Ganesh Chaturthi: Here’s why the festival is celebrated

Ganesha Chaturthi, a ten-day Hindu festival, celebrates the birth of Lord Ganesha, an elephant-headed deity. On the fourth day of Hindu Lunisolar calendar month Bhadrapada, it begins. In the Gregorian calendar, it typically falls in the months of August or September.

The festival commences with the installation of Lord Ganesha clay idols privately in homes or publicly in fancy pandals. Chanting of Vedic hymns and Hindu texts such as Ganapati Upanishad, prayers and fasting are part of the rituals.

After the daily prayers, prasadam is distributed which include sweets such as modaka believed to be a favorite of Lord Ganesha.

On the tenth day, the festival concludes when the idol is taken for immersion in a public procession with music and group chanting. Lord Ganesha’s idol is immersed in a nearby body of water such as a river or sea.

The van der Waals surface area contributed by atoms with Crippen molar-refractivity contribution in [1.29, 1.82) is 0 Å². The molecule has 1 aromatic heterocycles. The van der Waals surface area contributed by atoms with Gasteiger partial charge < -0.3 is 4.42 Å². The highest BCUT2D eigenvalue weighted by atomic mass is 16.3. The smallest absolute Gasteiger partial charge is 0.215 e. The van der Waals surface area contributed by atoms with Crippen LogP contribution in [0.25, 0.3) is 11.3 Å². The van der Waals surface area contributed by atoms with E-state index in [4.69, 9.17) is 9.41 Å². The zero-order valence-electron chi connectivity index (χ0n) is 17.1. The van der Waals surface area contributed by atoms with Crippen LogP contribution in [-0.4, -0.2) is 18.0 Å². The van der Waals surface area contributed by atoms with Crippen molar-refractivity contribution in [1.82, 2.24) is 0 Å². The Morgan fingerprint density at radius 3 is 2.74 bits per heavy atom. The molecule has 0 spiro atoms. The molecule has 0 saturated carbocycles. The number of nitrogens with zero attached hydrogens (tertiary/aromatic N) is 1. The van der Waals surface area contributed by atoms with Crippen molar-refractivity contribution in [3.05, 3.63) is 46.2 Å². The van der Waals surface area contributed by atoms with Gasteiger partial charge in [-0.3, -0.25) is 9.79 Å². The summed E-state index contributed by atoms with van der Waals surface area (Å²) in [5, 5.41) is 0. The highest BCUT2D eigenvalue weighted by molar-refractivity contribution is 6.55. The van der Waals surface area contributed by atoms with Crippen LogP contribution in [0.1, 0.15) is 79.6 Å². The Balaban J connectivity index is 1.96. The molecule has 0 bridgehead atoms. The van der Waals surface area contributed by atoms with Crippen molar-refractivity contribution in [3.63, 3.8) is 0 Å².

The festival has been quite popular in Mumbai. As per reports, Ganesha Chaturthi has been publicly celebrated in Pune since the era of Shivaji (founder of the Maratha empire). During the British Raj, the Ganesha Chaturthi festival lost state patronage in Maharashtra until it was revived by Indian freedom fighter and social reformer Lokmanya Tilak.

However, nowadays it is being celebrated in the most party in India.

In Mumbai alone, reportedly, nearly 150,000 statues are immersed every year.

It is believed that after the clay idol is submerged in water, Lord Ganesha returns to Mount Kailash to parents Lord Parvati and Shiva.

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About Lord Ganesha:

Lord Ganesha/Anurag Sason
Lord Ganesha/Anurag Sason

Lord Ganesha is believed to be the God of New Beginnings and the Remover of Obstacles. He is also believed as the god of intelligence and wisdom.

About the author: Anurag Sason is journalist with more than 7 years of experience in mainstream journalism. He has worked in newspaper, news agency, TV and digital media.  He tweets at @AnuragSason

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